Malaysian Indian-led party seeks to join ruling allianceBy IANS
Monday, January 10, 2011
KUALA LUMPUR - A minor multi-racial party led by a Malaysian Indian leader has sought admission to the ruling alliance Barisan Nasional (BN), ahead of the general election that is likely to be held this year.
If not admitted, Parti Satu Malaysia (PSM), led by its pro-tem president Muruga Raj Rajathurai has said it would field independent candidates.
“Most of us are BN workers for the past 15 years and I dont see any reason why they would not accept us,” he said.
He warned that if they failed to be BNs affiliate member, they would contest as independents in the next general election.
This was “a not-too-subtle threat to the BN coalition”, New Straits Times said Monday.
Rajathurai led a faction of People’s Progressive Party (PPP), a BN constituent led by its president M. Kayveas. He quit the PPP along with T. Murugiah, a deputy minister in the government of Prime Minister Najib Tun Razak.
While Murugiah joined the Malaysian Indian Congress (MIC), the country’s largest party of ethnic Indians and a key BN constituent, Rajathurai chose to float PSM.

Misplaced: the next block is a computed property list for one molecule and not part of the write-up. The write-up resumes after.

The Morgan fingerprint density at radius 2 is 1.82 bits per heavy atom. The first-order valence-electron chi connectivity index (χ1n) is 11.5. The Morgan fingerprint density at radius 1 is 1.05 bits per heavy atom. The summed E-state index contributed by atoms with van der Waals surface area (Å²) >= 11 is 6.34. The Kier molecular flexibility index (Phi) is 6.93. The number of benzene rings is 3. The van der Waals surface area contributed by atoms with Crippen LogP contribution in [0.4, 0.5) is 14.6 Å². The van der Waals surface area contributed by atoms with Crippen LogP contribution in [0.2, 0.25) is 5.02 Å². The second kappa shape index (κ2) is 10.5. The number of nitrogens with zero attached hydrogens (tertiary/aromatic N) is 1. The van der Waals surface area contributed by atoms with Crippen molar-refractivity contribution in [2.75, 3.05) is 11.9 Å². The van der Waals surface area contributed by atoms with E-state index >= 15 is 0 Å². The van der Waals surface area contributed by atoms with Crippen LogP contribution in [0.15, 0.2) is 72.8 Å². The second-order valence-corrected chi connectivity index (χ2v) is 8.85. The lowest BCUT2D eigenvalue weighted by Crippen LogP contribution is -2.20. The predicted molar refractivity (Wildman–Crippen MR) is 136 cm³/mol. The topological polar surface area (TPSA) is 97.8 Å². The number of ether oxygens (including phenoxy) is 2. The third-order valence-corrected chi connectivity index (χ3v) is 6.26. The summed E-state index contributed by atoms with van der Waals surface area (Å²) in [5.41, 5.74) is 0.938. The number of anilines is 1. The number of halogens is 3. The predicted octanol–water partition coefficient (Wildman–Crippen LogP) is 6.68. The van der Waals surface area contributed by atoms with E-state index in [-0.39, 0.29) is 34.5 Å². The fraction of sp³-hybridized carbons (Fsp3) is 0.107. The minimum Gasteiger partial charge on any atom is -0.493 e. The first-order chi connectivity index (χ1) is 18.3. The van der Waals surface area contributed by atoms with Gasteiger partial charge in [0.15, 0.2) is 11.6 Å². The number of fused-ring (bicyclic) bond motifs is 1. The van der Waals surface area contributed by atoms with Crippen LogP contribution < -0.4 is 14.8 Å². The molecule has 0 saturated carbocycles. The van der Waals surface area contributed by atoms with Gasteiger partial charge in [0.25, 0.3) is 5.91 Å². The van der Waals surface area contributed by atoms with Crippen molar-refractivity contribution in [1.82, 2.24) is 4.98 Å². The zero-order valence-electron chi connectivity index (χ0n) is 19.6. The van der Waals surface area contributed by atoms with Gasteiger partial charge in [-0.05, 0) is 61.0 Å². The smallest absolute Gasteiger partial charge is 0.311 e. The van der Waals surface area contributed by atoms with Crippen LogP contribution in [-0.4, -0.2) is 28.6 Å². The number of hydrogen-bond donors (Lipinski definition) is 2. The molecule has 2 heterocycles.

The PSMs application for recognition as a party is pending before the Registrar of Societies.
“We will be the first party that will give a list of information about our members to BN for verification purposes,” Rajathurai told media Sunday.
Set up in June last year, the party claims to have 10,000 members. Besides claiming to have set up over 200 branches in Johor, Perak, Federal Territory, Negri Sembilan and Malacca, it also said numerous members from the Opposition are going to join them.
“We are targeting 50,000 members,” Rajathurai said.
Multi-racial Malaysia is home to 2.1 million ethnic Indians, a bulk of them Tamils.
They are represented by a plethora of parties that are constituents of both the BN and opposition alliance Pakatan Rakyat (PR).
There are smaller parties representing Indian ethnic groups, including one that claims to speak for the Punjabis. There are about 100,000 Sikhs in Malaysia.